My general rule of thumb for when to stop feeding packages is when I see bees storing syrup. I'm just not interested in raising bees with syrup if it can be avoided. I certainly don't want to pull bars of syrup out of my hive. I actually use food color to dye syrup blue or green so that I can tell if they're storing it or not. (The fall is different story. If they don't have enough honey in the fall, I feed them until they burst to get them through winter.)

With that said, let's consider a couple of scenarios. BTW, I'll be upfront and say that my way is not the right way. It's just what works for me. Differences in climate, flow, bees, etc. can have a huge impact on what you see in the hive.

Season: Middle of the spring flow (around mid-May for me)
Flow: Yes
Enough comb: Not quite
Storing syrup: No

Let's say it's the middle of spring and you installed your package at least 3 weeks ago. Bees are emerging, so your colony is on the upswing now. You've been feeding, and there is a flow happening. The bees have not yet built 15 combs (or whatever minimum number you need for winter), but they're not far behind. The combs may have some stores, but not a lot. However, this is the prime of spring, so bees are bringing in nectar.

I would reduce or stop feeding. My spring flow tends to be massive, and I've had packages swarm on me about a month after install. So if they're close to the goal of 15 combs and seem to be chugging along and bringing in loads of nectar & pollen, I'll ease up on feeding. If the colony is really thriving, I might even stop feeding altogether and let them build up on nectar.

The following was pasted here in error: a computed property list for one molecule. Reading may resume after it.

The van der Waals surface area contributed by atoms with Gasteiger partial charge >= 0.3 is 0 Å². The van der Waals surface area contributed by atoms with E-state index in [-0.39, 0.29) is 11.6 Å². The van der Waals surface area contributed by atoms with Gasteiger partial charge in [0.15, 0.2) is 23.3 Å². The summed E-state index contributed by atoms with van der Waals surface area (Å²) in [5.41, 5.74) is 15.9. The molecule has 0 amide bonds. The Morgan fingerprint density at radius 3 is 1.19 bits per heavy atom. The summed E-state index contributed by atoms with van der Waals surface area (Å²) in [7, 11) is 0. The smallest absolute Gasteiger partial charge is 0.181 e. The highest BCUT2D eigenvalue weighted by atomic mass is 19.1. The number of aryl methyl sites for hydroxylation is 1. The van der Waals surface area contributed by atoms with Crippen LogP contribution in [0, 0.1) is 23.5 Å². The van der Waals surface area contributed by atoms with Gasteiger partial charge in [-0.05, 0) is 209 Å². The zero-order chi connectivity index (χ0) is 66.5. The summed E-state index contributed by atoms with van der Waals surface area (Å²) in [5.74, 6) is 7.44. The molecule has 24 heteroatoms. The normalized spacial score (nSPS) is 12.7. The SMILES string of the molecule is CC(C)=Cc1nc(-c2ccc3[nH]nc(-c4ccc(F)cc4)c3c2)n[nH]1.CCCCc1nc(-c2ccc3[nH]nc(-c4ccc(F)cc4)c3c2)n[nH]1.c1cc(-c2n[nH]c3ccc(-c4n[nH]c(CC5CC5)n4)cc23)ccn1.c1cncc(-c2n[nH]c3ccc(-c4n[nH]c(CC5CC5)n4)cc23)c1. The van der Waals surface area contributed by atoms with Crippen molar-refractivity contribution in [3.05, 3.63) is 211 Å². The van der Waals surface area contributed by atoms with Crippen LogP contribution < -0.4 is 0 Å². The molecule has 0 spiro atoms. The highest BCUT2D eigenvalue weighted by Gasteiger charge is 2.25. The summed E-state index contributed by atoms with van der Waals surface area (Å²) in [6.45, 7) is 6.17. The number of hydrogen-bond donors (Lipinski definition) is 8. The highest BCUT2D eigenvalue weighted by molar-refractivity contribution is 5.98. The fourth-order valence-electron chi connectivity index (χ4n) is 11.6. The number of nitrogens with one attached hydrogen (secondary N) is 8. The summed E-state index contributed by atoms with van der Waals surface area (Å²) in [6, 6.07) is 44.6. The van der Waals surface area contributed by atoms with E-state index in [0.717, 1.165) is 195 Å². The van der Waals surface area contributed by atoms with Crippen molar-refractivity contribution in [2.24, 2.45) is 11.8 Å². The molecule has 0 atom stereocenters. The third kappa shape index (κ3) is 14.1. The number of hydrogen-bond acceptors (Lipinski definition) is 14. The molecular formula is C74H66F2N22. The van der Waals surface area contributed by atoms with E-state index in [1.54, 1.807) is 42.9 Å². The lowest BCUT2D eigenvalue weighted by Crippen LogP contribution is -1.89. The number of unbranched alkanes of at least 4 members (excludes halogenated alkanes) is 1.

However, this is where regional differences can play a big part in what you see. You may not have a massive spring flow. You may have lots of rain. In that case, you may want to play it by ear.

Season: Spring
Flow: Yes
Enough comb: Yes
Storing syrup: No

Let's say it's springtime and you've installed your package. You've been feeding, and there is a flow happening. The bees have built 15 combs (or whatever minimum number you need for winter). The combs are not full of stores, but the bees are bringing in nectar.

I would stop feeding. They have the minimum number of combs they need built, and the bees are still bringing in stores. Let them do the work. It's better for them to consume nectar than sugar. Also, if the flow stops unexpectedly for some reason, you still have enough time to resume feeding them up before winter.